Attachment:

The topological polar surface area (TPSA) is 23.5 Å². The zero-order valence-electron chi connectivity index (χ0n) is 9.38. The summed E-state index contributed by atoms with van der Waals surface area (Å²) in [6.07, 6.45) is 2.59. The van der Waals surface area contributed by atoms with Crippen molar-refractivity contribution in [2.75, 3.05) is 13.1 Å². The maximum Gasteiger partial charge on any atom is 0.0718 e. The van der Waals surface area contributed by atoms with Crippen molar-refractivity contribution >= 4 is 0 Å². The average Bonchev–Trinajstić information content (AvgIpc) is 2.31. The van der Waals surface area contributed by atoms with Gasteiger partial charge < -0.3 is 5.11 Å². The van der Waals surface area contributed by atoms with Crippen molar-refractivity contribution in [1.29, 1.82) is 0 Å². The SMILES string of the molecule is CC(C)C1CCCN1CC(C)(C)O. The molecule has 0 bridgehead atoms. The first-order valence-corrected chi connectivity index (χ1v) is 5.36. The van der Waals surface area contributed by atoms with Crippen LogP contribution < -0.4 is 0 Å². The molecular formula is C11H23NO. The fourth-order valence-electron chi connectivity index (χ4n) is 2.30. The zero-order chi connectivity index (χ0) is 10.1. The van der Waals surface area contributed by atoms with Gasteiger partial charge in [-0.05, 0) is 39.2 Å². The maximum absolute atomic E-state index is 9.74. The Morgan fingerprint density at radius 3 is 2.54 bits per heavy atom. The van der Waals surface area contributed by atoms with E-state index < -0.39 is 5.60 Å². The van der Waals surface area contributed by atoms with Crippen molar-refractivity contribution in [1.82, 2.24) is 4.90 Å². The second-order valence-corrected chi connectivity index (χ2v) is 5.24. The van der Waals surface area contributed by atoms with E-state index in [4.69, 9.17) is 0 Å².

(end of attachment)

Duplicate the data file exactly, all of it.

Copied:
The topological polar surface area (TPSA) is 23.5 Å². The zero-order valence-electron chi connectivity index (χ0n) is 9.38. The summed E-state index contributed by atoms with van der Waals surface area (Å²) in [6.07, 6.45) is 2.59. The van der Waals surface area contributed by atoms with Crippen molar-refractivity contribution in [2.75, 3.05) is 13.1 Å². The maximum Gasteiger partial charge on any atom is 0.0718 e. The van der Waals surface area contributed by atoms with Crippen molar-refractivity contribution >= 4 is 0 Å². The average Bonchev–Trinajstić information content (AvgIpc) is 2.31. The van der Waals surface area contributed by atoms with Gasteiger partial charge < -0.3 is 5.11 Å². The van der Waals surface area contributed by atoms with Crippen molar-refractivity contribution in [1.29, 1.82) is 0 Å². The SMILES string of the molecule is CC(C)C1CCCN1CC(C)(C)O. The molecule has 0 bridgehead atoms. The first-order valence-corrected chi connectivity index (χ1v) is 5.36. The van der Waals surface area contributed by atoms with Crippen LogP contribution < -0.4 is 0 Å². The molecular formula is C11H23NO. The fourth-order valence-electron chi connectivity index (χ4n) is 2.30. The zero-order chi connectivity index (χ0) is 10.1. The van der Waals surface area contributed by atoms with Gasteiger partial charge in [-0.05, 0) is 39.2 Å². The maximum absolute atomic E-state index is 9.74. The Morgan fingerprint density at radius 3 is 2.54 bits per heavy atom. The van der Waals surface area contributed by atoms with E-state index < -0.39 is 5.60 Å². The van der Waals surface area contributed by atoms with Crippen molar-refractivity contribution in [1.82, 2.24) is 4.90 Å². The second-order valence-corrected chi connectivity index (χ2v) is 5.24. The van der Waals surface area contributed by atoms with E-state index in [4.69, 9.17) is 0 Å².